Condoms could soon be coming to the ballot box.
The AIDS Healthcare Foundation said Friday that it had collected enough signatures for a ballot initiative on mandatory condom usage in adult films shot in California.
The Hollywood advocacy group has 371,486 signatures of registered voters on its petitions as of July 12, about 5,000 more than needed to put the measure on the November 2016 ballot.
AHF is the same group behind Measure B, an initiative Los Angeles County voters approved in 2012 that requires the use of condoms on local adult-film shoots as a means of stopping the spread of HIV and other sexually transmitted diseases among performers. AHF is now trying to bring those same regulations to the rest of California.
“It’s only fair that these performers be afforded the same safeguards as other Californians in their workplaces,” AHF President Michael Weinstein said in a prepared statement.
Advocates of the measure will continue collecting signatures until the Sept. 14 filing deadline, with the goal of obtaining between 525,000 and 550,000 signatures. Campaigns typically gather more signatures that needed in case some prove to be invalid.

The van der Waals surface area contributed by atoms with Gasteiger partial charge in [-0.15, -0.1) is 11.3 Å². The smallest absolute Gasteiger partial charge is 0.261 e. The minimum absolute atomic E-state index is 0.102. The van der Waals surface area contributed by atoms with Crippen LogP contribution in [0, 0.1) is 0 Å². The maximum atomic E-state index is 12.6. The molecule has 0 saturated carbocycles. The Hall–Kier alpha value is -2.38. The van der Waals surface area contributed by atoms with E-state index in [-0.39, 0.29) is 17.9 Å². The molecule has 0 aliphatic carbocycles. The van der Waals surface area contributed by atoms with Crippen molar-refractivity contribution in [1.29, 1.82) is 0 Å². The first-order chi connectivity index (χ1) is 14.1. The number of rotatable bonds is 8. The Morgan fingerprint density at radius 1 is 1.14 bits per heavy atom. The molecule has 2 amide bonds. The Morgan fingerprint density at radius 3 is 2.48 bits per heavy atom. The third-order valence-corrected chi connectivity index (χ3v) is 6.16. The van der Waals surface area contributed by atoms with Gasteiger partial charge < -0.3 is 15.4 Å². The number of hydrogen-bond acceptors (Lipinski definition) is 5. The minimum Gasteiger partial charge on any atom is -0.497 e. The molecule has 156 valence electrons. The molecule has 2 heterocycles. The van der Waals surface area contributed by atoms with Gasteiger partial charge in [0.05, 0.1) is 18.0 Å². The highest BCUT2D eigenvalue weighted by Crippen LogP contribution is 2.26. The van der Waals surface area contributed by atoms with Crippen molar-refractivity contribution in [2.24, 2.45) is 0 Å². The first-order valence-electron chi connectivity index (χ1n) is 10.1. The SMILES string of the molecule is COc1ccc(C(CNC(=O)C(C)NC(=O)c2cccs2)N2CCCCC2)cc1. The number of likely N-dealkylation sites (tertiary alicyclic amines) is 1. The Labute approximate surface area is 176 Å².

The adult film industry has objected to a statewide mandatory condom policy just as it did against Measure B. It has contended its protocols for testing performers for sexually transmitted diseases are adequate.
Diane Duke, chief executive of the Free Speech Coalition, a Canoga Park trade group for the industry, said that Weinstein has wasted AHF’s funds in a campaign to “harass” adult performers.
“Money that should have gone to prevention campaigns in high-risk communities has instead been spent attacking a highly regulated industry that hasn’t seen an on-set HIV transmission in over 10 years,” Duke said in a prepared statement.
A lawsuit filed by two performers and Vivid Entertainment, one of the largest producers of adult films in the San Fernando Valley, challenged Measure B’s constitutionality.
In August 2013, a U.S. District Court judge in California struck down portions of the law, including a $2,000 to $2,500 permit fee, but upheld the constitutionality of requiring condoms in adult films and any fee that was “revenue neutral” to cover enforcement costs. The 9th Circuit Court of Appeals agreed with that decision in a December ruling.